books

The Scene That Would Not Die

If you fancy yourself a historian of all things punk, then you’re going to need Ian Glasper’s The Scene That Would Not Die on your bookshelf. Published by Earth Island Books, it’s the fourth and final volume in Glasper’s loving, meticulous, and exhaustive chronicle of the UK punk scene(s) beginning with 1980. Following The Day The Country Died: A History Of Anarcho Punk 1980-1984, Trapped In A Scene: UK Hardcore 1985-1989, and Armed With Anger: How UK Punk Survived The Nineties, Glasper’s latest tome covers that last twenty years of punk and ends in the present day. It’s a history that bears witness to the dawn of social media and the early days of music streaming and finds contemporary musicians continuing to play the music they love while anxiously pondering its future in the shadow of Brexit and COVID-19.

First and foremost, The Scene That Would Not Die is a reference book. Explaining his decision to list the bands he profiles in alphabetical order, Glasper notes of his previous books that readers tend to “cherry-pick their chapters” and that “very few read the book from front to back.” Yet even though the book reads like an encyclopedia of bands whom — despite decades of dedication and, in many cases, by design — you’ve never heard of, the entries call out to each other like voices in the night as musicians cite their influences, jump from one band to another, or straddle multiple bands at once. What emerges is the story of a community bound as much by a love of hard-driving guitars and heavy, pounding drums as by a suspicion of mainstream culture and the trappings of a consumerist vision of success.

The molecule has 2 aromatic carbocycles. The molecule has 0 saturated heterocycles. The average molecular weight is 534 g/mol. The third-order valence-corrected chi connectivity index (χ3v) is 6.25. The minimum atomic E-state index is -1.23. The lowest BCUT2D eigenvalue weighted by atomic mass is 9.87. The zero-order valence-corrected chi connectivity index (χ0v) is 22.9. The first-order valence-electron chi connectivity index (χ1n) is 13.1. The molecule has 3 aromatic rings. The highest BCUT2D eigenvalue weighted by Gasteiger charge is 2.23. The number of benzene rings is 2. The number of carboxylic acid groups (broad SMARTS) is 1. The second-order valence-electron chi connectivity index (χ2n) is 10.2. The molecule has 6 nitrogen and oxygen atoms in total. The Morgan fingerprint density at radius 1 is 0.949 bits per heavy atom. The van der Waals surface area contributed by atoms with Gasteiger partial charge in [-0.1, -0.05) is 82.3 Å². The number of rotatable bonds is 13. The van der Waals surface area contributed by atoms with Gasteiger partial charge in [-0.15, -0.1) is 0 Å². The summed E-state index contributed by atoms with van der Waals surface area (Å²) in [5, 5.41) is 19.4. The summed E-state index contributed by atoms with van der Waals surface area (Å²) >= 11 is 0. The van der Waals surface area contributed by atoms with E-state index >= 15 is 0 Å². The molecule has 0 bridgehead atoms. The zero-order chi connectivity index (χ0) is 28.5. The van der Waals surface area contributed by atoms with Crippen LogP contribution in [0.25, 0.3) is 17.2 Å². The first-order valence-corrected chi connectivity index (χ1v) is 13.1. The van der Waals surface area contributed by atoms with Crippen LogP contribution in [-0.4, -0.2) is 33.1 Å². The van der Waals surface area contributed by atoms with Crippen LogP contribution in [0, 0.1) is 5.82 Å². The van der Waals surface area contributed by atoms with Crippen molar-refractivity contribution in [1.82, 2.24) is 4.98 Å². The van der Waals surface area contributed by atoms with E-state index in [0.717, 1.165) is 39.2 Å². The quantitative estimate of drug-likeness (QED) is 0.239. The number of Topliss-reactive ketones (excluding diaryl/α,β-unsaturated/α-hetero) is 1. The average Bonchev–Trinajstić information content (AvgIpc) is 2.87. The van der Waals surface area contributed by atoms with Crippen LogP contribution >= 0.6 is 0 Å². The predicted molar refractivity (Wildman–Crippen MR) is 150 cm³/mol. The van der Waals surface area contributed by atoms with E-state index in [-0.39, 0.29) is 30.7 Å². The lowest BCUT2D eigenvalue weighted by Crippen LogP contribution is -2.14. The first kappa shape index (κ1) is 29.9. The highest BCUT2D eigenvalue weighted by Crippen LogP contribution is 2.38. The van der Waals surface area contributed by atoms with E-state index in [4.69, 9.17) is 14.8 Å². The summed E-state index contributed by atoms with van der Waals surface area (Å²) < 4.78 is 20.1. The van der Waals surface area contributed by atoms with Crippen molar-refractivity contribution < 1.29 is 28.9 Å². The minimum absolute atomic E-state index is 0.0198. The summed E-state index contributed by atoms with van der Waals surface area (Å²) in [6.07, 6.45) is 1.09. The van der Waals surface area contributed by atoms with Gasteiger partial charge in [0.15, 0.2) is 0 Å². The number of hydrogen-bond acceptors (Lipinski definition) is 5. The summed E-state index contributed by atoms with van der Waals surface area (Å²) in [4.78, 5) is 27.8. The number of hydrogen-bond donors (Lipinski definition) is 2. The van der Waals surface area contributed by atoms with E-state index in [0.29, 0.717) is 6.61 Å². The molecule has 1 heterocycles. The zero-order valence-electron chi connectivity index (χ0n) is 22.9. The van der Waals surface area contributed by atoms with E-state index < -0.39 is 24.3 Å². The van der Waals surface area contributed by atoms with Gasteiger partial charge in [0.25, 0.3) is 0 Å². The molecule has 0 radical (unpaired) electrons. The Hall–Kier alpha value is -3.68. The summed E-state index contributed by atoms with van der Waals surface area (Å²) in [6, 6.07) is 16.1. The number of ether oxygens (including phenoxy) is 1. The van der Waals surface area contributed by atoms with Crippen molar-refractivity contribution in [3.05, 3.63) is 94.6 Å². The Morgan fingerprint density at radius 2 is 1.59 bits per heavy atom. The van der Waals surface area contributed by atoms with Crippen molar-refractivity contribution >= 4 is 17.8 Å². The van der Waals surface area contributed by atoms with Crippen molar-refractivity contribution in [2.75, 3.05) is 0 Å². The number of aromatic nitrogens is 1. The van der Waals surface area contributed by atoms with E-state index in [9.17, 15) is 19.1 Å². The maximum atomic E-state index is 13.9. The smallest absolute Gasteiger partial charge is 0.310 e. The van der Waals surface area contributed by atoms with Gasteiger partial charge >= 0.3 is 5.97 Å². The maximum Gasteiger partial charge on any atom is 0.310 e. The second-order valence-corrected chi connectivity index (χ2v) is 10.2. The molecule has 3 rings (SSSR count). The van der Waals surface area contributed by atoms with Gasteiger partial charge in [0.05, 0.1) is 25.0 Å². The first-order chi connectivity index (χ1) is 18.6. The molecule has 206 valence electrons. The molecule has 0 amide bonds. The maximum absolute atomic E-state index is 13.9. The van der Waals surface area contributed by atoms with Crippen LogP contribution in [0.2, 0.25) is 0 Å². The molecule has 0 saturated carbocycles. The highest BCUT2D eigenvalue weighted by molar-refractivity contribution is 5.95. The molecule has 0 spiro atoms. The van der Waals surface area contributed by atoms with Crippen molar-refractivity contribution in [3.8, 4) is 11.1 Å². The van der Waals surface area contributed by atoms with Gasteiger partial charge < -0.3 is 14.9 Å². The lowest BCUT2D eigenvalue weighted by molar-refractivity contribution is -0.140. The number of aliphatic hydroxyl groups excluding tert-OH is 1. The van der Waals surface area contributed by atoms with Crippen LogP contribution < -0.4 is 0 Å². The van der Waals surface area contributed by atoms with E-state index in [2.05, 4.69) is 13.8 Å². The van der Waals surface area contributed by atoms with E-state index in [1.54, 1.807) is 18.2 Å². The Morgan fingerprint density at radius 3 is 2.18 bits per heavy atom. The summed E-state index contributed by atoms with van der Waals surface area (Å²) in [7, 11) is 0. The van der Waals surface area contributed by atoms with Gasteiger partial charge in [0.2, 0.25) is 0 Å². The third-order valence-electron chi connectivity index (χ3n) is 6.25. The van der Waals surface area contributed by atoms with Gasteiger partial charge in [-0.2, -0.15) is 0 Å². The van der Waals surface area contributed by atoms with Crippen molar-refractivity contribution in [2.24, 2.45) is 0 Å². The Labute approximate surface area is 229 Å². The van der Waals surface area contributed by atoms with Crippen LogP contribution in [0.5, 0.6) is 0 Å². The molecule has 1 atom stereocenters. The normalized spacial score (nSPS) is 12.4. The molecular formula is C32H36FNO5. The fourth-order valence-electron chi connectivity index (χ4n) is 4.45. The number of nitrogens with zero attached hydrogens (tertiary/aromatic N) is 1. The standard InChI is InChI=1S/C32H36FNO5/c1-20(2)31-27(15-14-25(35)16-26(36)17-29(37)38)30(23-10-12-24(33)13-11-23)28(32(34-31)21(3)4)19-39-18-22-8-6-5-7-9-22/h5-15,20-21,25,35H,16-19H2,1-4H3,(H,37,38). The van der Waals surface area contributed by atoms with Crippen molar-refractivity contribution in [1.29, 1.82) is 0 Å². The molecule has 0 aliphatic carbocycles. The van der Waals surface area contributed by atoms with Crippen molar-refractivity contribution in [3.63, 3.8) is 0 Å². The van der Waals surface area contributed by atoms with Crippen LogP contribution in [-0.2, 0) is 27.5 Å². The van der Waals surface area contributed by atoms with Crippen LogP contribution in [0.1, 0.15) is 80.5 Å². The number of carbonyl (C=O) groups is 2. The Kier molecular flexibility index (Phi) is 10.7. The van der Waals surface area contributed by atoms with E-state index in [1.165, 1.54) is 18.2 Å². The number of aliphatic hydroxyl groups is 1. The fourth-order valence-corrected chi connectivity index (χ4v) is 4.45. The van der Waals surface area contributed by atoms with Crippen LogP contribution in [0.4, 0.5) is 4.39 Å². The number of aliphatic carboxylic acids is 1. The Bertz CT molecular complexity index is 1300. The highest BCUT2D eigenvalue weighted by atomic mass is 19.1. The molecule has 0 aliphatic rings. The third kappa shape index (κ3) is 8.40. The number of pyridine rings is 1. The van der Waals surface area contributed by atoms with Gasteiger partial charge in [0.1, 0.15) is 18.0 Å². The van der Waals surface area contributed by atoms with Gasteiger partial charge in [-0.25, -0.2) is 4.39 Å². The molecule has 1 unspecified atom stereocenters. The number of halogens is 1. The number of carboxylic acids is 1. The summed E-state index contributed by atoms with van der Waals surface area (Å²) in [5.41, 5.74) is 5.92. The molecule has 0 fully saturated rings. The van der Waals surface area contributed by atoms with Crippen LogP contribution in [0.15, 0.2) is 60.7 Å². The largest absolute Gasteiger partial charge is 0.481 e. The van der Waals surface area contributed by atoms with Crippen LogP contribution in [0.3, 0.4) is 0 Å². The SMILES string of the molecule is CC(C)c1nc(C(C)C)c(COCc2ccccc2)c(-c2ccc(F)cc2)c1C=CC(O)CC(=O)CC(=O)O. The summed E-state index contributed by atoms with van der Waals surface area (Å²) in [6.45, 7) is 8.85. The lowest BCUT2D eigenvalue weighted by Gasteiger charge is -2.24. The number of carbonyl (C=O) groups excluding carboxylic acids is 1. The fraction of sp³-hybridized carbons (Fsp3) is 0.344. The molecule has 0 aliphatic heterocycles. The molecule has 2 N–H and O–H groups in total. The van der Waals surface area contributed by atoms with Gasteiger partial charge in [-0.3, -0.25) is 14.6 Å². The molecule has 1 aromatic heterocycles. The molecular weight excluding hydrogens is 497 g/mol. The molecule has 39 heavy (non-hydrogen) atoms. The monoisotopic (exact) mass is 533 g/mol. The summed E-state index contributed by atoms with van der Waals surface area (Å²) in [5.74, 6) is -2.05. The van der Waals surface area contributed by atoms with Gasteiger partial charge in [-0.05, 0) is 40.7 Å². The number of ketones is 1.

Not surprising, perhaps, is the fact that many of the bands featured in this volume are as dedicated to political issues as they are to their music; indeed, for most of them, the two go hand-in-glove. Veganism, anti-fascism, anarcho-syndicalism, and socialism are a few of the stances that the musicians profiled herein embrace. Nonetheless, as Justin Wood of two-piece anarcho punk band 51st State insists, the real joy of his brand of punk is that it’s “a little bit like a reset button that shakes you up from the consumerist negativity of our current culture and world.” What’s more, he adds, the punk scene on the whole “is a really broad church, and there is such a wide range of music within it… There is such a variety of bands, holding different views and politics, but all exist within punk, and this does mirror the broad scope of humanity in society; I think that even though this can be a frustration, it is probably human and it should be a nurturing and positive scene.”